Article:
It’s been an interesting few days, to say the least. And I hope that by writing this, I can clarify some of thoughts, share some of my own learnings, and share with you how I’m going to change my social media presence moving forward.

If there’s one thing that’s clear, it’s that I’ve veered a bit off course with my original intentions for joining teaching conversations on social media. I wanted to find like-minded folx with whom I could discuss important matters related to teaching and learning; I wanted my thinking to be shaped and molded by new ideas from people outside of my immediate circles; I wanted to share ideas I have–ideas about personalized learning, equity, and inclusive pedagogy.

As I spent more time on social media, Instagram specifically, I began to feel disheartened and disappointed by some of the conversations that seemed to be occurring. I began to see that Teacher Instagram was more of a marketplace for products than it was a place for interesting discussions about teaching. That’s not to say, of course, that these conversations were not happening. There are some great conversations happening in various corners of Instagram; there are great teachers having brave conversations about social justice and its implications for the classroom. But by and large, teachers were using the platform as a place to promote Teachers-Pay-Teachers stores and sell resources.

I began to see, too, that there seemed to be a hierarchy on the platform–that people with larger followings were able to control the narrative and shift thinking in various directions, some of which were productive and truly in the name of inclusive teaching, others that were in less productive directions, using the privilege they’ve amassed only to continue selling products that counteract inclusive, sustainable pedagogy or that promulgate a capitalist society’s tight hold on the education system.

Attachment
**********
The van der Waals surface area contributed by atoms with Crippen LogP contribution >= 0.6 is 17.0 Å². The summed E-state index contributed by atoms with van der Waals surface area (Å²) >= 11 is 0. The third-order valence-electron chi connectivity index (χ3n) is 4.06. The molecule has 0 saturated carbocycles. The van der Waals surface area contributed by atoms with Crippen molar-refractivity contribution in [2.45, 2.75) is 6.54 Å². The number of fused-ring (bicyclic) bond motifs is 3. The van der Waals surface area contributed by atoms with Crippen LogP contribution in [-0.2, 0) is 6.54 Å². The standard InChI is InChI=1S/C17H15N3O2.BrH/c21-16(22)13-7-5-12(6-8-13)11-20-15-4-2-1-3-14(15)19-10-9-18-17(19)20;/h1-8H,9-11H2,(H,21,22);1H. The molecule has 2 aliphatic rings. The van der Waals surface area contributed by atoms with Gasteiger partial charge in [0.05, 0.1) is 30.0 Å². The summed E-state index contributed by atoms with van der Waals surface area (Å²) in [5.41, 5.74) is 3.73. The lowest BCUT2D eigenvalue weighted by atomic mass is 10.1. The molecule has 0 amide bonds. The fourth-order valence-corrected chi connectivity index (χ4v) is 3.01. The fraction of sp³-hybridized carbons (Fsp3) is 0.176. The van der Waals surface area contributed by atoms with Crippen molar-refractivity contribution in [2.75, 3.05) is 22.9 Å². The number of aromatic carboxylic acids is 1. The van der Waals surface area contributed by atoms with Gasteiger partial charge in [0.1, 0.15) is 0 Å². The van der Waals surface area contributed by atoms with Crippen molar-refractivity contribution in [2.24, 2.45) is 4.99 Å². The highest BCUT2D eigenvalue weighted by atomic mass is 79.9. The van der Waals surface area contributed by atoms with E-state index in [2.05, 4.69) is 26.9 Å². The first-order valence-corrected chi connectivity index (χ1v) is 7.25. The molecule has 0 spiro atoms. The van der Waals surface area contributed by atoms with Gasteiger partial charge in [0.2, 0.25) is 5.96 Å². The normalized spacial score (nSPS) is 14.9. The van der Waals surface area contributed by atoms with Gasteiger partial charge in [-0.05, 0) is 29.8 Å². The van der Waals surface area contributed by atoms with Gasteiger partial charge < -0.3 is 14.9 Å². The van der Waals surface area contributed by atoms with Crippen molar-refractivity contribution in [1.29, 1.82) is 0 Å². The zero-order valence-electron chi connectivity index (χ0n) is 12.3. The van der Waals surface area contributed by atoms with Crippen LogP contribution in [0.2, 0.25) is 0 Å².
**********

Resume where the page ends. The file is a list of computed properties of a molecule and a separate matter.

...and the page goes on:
I still believe that capitalism has a tight hold on the education system, and this is ubiquitous within the system. Much like on Instagram, education companies with high name recognition and large amounts of capital are able to control the narrative and change the way teachers think about teaching–and not necessarily in favor of quality pedagogy that promotes inclusivity or with the intention of dismantling oppressive systems that make it hard for all to access an equitable education–but instead to create reliable revenue streams for their businesses. Using schools in this way is brilliant from a business perspective: by creating reliable and renewable revenue streams, companies can ensure they’ll be able to sustain themselves.

I saw this first-hand while working for a prominent education company in Silicon Valley. I saw that the desire for profits and scalability overrode concern for quality pedagogy, equity, or the potential impacts of capitalist ventures on the education system. I saw what working for the company did to manipulate my own thinking. I had convinced myself for a short period of time that privatization was a good thing, and that infusing business into education would free it from the bureaucracies of a centralized government. I was wrong, though. It simply changed the success metrics, and made us beholden to a different sort of centralized governing power: investors and technocrats. To see this playing out on such a broad scale online, this time with teachers at the helm, made me upset. And to realize that our system had become so distorted by the quest for wealth made me equally as upset.